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Recently discovered Alzheimer's genes are a hope for future treatments

The study reveals that these genes, as well as others already identified, seem to work in tandem to control the bodily functions affecting the development of the disease.

"This is a powerful study and a step forward for our understanding of Alzheimer's disease," said neurologist Richard Isaacson, head of the prevention clinic for Alzheimer's. Alzheimer's disease in Weill Cornell Medicine.

"The discovery of these new genes allows clinicians to target them one day through therapeutic interventions," said Isaacson, who was not involved in the study. "It also gives us a better overview of the potential causes of Alzheimer's disease."

The results of the study will not change anyone's "daily life or medical practice," said Heather Snyder, senior director of medical and scientific operations at the Alzheimer's Association, who also was not involved in the new research.

"That said, they give us potentially useful information about bodily processes that can cause or interact with changes in Alzheimer's disease and other dementias," added Snyder.

Unprecedented numbers

Led by a team from the Hussman Institute for Human Genomics at the University of Miami, an international consortium of researchers analyzed data collected from four centers, two in the United States and two in the United States. in Europe, which make up the international project of genomic Alzheimer's.
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The study, published Thursday in the journal Nature Genetics, was the second genome-wide association study conducted by the group on individuals with known Alzheimer's disease compared to a control group. The first study, published in 2013, looked at nearly 75,000 people and identified 11 "loci" or gene locations, the existence of which was previously unknown to the development of Alzheimer's disease.

By increasing the number to 94,000, the new study adds 30% more data to the analysis, allowing researchers to check 20 previously found genes and add four more.

The way the new genes – IQCK, ACE, ADAMTS1 and WWOX – and a previously discovered gene called ADAM10 affect the development of Alzheimer's disease is being studied. But once their specific functions are understood and reviewed, the researchers say that they will be able to start developing potential drug targets.

"Alzheimer's disease is a complex disease, it's not like Huntington's disease or Parkinson's, where a gene is impaired and you contract the disease," said Dr. Margaret Pericak-Vance, Principal author, director of the Hussman Institute.

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"With Alzheimer's, there are several genes that work together," said Pericak-Vances. "We were trying to discover the very rare genetic variants that could contribute to Alzheimer's disease, and we could not do it before." We just had not the size of the sample to do it ".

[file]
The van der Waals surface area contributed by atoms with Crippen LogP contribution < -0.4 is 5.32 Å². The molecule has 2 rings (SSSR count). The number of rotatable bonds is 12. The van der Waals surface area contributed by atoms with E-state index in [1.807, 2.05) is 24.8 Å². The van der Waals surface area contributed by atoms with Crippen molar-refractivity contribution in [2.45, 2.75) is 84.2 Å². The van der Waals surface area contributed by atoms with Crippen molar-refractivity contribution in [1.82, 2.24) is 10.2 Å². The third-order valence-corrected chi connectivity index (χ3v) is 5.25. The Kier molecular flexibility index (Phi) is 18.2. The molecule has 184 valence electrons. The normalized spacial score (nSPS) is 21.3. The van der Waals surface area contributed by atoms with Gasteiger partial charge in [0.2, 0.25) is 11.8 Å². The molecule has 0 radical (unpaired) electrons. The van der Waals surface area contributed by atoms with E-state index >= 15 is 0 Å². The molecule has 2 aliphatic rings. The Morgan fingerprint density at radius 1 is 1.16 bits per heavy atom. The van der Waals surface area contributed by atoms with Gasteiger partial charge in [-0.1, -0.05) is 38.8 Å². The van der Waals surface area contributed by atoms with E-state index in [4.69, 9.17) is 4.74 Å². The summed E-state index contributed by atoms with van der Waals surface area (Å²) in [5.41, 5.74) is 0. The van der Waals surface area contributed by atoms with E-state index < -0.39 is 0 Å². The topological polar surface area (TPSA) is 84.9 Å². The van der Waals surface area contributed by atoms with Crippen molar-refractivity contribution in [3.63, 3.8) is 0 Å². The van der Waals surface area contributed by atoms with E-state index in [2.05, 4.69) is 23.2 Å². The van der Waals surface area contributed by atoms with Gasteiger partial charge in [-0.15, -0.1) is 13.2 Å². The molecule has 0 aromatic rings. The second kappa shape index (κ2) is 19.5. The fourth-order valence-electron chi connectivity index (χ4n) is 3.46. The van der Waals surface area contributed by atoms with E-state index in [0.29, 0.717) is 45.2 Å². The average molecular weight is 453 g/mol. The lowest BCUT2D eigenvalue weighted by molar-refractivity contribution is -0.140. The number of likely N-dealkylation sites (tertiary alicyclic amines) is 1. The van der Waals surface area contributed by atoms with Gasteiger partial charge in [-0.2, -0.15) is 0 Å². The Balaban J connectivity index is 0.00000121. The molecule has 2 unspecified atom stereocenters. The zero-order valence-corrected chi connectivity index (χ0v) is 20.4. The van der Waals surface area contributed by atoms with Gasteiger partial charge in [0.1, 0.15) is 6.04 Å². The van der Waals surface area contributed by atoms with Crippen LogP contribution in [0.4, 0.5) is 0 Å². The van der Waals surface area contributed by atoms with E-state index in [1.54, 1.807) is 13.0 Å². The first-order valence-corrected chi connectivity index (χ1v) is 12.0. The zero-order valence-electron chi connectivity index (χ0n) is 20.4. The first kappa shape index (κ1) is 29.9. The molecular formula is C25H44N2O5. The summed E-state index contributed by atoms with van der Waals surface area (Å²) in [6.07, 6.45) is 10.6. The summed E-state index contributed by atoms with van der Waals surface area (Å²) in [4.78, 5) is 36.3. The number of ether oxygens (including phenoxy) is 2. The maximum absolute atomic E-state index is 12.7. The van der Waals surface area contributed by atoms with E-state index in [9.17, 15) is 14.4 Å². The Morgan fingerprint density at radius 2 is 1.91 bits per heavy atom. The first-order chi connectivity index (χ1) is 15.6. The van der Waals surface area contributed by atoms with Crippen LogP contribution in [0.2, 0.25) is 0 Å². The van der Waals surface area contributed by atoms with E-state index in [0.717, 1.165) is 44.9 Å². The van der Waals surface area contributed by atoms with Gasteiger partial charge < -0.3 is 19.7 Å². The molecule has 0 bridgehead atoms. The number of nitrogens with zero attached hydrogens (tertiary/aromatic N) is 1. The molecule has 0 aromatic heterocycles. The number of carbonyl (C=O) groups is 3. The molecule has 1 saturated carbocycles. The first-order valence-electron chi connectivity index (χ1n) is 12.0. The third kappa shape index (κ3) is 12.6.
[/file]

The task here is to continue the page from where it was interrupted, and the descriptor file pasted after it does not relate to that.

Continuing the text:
The study validated the previously discovered role of immune system and amaloid genes in the development of Alzheimer's disease, said Rudy Tanzi, professor of neurology at Harvard, director of the Alzheimer's Genome project and member of the international consortium.

"We had seen the amaloid at first, but that was not checked in a [genome-wide association study], "Tanzi said. So, I think that one exciting thing is that it brings us back to the amyloid as a major player.

"I should also say that we also find that innate immunity is innate immunity, in addition to amyloid," said Tanzi. "In this study, we are seeing even more innate immune genes affecting susceptibility to neuroinflammation."

Sensitivity to neuroinflammation is essential, says Tanzi, "because by late afternoon, plaques and tangles can clear the way, but it's neuroinflammation that kills enough neurons to cause dementia."

Now, having more than a dozen gene targets on the links between immunity and Alzheimer's disease should, according to Mr. Tanzi, "truly facilitate the discovery of newborns." 39, a new drug ".

Precision medicine

The increase in the size of the sample allowed researchers to discover "gene nuclei" that could affect the development of Alzheimer's disease. "And some of these genes could have more of a function," said lead author Brian Kunkle, an associate scientist at the Hussman Institute.

"They can increase risk through different routes of disease transmission," said Kunkle. "The risk prediction and treatment of each individual will depend on the type of change that a person has in each of these 25 genes or other biomarkers."

Isaacson said the work in progress could lead to "precision medicine at its best".

"A person can take many different paths to get to Alzheimer's disease," said Isaacson. "If we can determine a person's path by identifying certain genes, we can target specific interventions that may work preferentially for that particular person."

Kunkle is cautiously optimistic about when this could happen.

"It's hard to say if it will help a person with Alzheimer's now," he said. "Hopefully, treatments will be developed for family members who may have these genes that endanger them."

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